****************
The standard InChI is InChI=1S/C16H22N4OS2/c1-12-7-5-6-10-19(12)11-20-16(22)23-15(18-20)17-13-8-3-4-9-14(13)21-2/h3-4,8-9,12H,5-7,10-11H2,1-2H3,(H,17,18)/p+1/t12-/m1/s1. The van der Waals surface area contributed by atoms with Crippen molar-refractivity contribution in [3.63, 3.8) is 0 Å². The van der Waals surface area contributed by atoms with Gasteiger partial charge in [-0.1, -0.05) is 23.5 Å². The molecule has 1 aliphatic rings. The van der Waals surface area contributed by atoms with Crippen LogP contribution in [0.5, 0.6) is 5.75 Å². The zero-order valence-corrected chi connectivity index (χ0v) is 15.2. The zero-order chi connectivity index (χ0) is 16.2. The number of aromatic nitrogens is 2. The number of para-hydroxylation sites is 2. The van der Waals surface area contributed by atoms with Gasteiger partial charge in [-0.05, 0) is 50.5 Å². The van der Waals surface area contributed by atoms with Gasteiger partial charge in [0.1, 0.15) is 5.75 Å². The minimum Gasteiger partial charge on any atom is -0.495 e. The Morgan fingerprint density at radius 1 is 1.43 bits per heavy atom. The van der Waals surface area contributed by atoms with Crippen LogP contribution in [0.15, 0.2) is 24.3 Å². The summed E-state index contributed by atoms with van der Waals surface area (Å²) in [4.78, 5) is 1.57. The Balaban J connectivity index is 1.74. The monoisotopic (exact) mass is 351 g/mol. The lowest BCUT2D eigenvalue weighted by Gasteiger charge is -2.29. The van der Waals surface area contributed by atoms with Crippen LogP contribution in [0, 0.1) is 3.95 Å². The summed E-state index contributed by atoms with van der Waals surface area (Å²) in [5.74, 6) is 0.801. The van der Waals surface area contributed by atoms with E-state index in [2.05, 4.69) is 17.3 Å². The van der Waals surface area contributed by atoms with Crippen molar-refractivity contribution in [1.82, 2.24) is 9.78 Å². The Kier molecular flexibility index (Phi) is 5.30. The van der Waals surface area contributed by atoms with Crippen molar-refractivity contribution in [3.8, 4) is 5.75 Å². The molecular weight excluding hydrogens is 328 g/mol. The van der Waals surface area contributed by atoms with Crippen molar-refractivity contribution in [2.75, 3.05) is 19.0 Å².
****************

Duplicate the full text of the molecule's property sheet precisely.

The standard InChI is InChI=1S/C16H22N4OS2/c1-12-7-5-6-10-19(12)11-20-16(22)23-15(18-20)17-13-8-3-4-9-14(13)21-2/h3-4,8-9,12H,5-7,10-11H2,1-2H3,(H,17,18)/p+1/t12-/m1/s1. The van der Waals surface area contributed by atoms with Crippen molar-refractivity contribution in [3.63, 3.8) is 0 Å². The van der Waals surface area contributed by atoms with Gasteiger partial charge in [-0.1, -0.05) is 23.5 Å². The molecule has 1 aliphatic rings. The van der Waals surface area contributed by atoms with Crippen LogP contribution in [0.5, 0.6) is 5.75 Å². The zero-order valence-corrected chi connectivity index (χ0v) is 15.2. The zero-order chi connectivity index (χ0) is 16.2. The number of aromatic nitrogens is 2. The number of para-hydroxylation sites is 2. The van der Waals surface area contributed by atoms with Gasteiger partial charge in [-0.05, 0) is 50.5 Å². The van der Waals surface area contributed by atoms with Gasteiger partial charge in [0.1, 0.15) is 5.75 Å². The minimum Gasteiger partial charge on any atom is -0.495 e. The Morgan fingerprint density at radius 1 is 1.43 bits per heavy atom. The van der Waals surface area contributed by atoms with Crippen LogP contribution in [0.15, 0.2) is 24.3 Å². The summed E-state index contributed by atoms with van der Waals surface area (Å²) in [4.78, 5) is 1.57. The Balaban J connectivity index is 1.74. The monoisotopic (exact) mass is 351 g/mol. The lowest BCUT2D eigenvalue weighted by Gasteiger charge is -2.29. The van der Waals surface area contributed by atoms with Crippen LogP contribution in [0, 0.1) is 3.95 Å². The summed E-state index contributed by atoms with van der Waals surface area (Å²) in [5.74, 6) is 0.801. The van der Waals surface area contributed by atoms with E-state index in [2.05, 4.69) is 17.3 Å². The van der Waals surface area contributed by atoms with Crippen molar-refractivity contribution in [1.82, 2.24) is 9.78 Å². The Kier molecular flexibility index (Phi) is 5.30. The van der Waals surface area contributed by atoms with Crippen molar-refractivity contribution in [3.8, 4) is 5.75 Å². The molecular weight excluding hydrogens is 328 g/mol. The van der Waals surface area contributed by atoms with Crippen molar-refractivity contribution in [2.75, 3.05) is 19.0 Å².